I can’t list one favorite dish. The answer to that question varies with the season and my mood, but here are a few I find myself making over and over:

  • Shrimp in Tomato-Olive-Caper Sauce on Creamy Microwave Polenta: It is very quick to make and I like the way the creamy polenta balances the bright sauce.
  • Soft Socca with Summer Squash, Basil, and Gruyére: I have become addicted to socca. These Mediterranean flatbreads take only minutes to prepare and are very satisfying. Get the recipe below!
  • Turkey Cutlets with Green Olives and Lemon over Quinoa: The bright sauce perks up the cutlets, and turkey is a great change from chicken. It is nice to remember that turkey is good more than one day a year.
  • Grilled Salmon with Charmoula Chickpeas: We love to eat wild Alaskan salmon when it is in season, and the complex flavors of the chickpeas make a striking accompaniment.
  • Steak and Rajas Tacos: Since going gluten free, I wrap almost anything in gently toasted corn tortillas, like the spice-rubbed steak and peppers in this recipe.
  • Skillet Cornbread: With rich, toasty flavors and a tender crumb, no one will guess this loaf is gluten-free. I make it at least once a week, cut it into pieces, and freeze. That way I can have homemade bread whenever I want.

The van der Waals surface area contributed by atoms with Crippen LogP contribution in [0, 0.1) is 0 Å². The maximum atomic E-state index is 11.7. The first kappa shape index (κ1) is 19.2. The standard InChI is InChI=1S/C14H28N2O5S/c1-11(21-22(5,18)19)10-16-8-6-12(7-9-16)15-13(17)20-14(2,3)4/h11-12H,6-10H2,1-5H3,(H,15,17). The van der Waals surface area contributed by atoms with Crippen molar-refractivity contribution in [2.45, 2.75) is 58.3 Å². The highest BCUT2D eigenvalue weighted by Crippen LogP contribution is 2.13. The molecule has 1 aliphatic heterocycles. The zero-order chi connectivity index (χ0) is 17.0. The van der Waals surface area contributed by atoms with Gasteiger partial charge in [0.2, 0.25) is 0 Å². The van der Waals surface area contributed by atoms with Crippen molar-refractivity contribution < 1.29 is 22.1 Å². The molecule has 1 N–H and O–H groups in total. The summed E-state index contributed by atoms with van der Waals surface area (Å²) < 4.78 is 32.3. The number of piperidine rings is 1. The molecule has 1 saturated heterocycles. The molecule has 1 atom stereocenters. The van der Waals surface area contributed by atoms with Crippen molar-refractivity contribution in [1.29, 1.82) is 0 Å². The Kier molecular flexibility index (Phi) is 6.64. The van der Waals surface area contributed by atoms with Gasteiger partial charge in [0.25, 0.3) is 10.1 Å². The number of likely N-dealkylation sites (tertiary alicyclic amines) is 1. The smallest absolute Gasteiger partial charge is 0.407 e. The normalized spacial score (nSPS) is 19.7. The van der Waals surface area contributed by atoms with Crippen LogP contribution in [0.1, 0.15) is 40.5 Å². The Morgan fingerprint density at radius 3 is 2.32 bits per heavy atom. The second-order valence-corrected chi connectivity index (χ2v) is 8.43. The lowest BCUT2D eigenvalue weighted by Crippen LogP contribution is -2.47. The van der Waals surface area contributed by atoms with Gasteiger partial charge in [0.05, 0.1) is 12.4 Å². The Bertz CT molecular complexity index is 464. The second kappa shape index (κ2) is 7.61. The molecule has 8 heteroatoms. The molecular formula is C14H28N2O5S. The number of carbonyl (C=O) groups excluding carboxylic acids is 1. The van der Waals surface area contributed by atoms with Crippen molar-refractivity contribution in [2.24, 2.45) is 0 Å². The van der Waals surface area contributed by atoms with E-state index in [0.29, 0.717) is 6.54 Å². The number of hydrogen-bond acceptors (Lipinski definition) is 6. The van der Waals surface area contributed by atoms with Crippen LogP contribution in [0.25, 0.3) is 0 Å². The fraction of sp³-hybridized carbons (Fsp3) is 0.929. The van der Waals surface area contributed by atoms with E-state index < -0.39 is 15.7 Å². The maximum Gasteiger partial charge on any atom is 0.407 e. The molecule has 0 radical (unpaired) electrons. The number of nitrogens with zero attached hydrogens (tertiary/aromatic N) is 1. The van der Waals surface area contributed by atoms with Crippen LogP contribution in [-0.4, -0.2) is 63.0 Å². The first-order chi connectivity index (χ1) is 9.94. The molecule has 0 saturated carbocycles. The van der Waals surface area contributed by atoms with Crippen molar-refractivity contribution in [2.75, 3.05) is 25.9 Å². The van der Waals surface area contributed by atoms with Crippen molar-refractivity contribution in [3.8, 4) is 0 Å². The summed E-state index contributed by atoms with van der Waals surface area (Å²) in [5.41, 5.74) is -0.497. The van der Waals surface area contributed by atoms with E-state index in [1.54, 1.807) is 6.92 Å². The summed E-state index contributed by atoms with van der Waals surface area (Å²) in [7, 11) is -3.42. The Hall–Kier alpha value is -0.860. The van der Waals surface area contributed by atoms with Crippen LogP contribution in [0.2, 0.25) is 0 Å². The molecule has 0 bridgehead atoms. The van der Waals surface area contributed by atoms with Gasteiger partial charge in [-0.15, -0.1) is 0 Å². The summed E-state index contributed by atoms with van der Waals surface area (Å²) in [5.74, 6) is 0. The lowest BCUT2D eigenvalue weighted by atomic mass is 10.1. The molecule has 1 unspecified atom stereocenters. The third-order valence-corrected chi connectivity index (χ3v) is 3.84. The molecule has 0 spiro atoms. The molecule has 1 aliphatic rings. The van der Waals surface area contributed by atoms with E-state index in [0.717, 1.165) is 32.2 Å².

Soft Socca with Summer Squash, Basil and Gruyere

Soft Socca with Summer Squash, Basil and Gruyere

 

Soft Socca (recipe follows)

1 1/2 Tbs. olive oil

1/2 tsp. red pepper flakes

1 lb. (500 g.) yellow squash or zucchini, sliced

1 1/2 cups (9 oz./280 g.) minced red onion

Kosher salt and freshly ground black pepper

1 Tbs. balsamic vinegar

2 1/2 cups (about 7 oz./220 g.) aged Gruyere or Comte cheese, coarsely grated

1/3 cup (1/2  oz./15 g.) chopped fresh basil

 

Preheat the oven to 325 degrees F (165 degrees C). Prepare the socca according to the recipe. Meanwhile, in a large nonstick skillet over medium-high heat, warm the oil. Add the pepper flakes and then the squash and red onion. Sprinkle with salt and black pepper. Saute until the squash is tender-crisp, about 5 minutes. Add the vinegar and stir until evaporated. Remove from the heat. Taste and adjust the seasoning.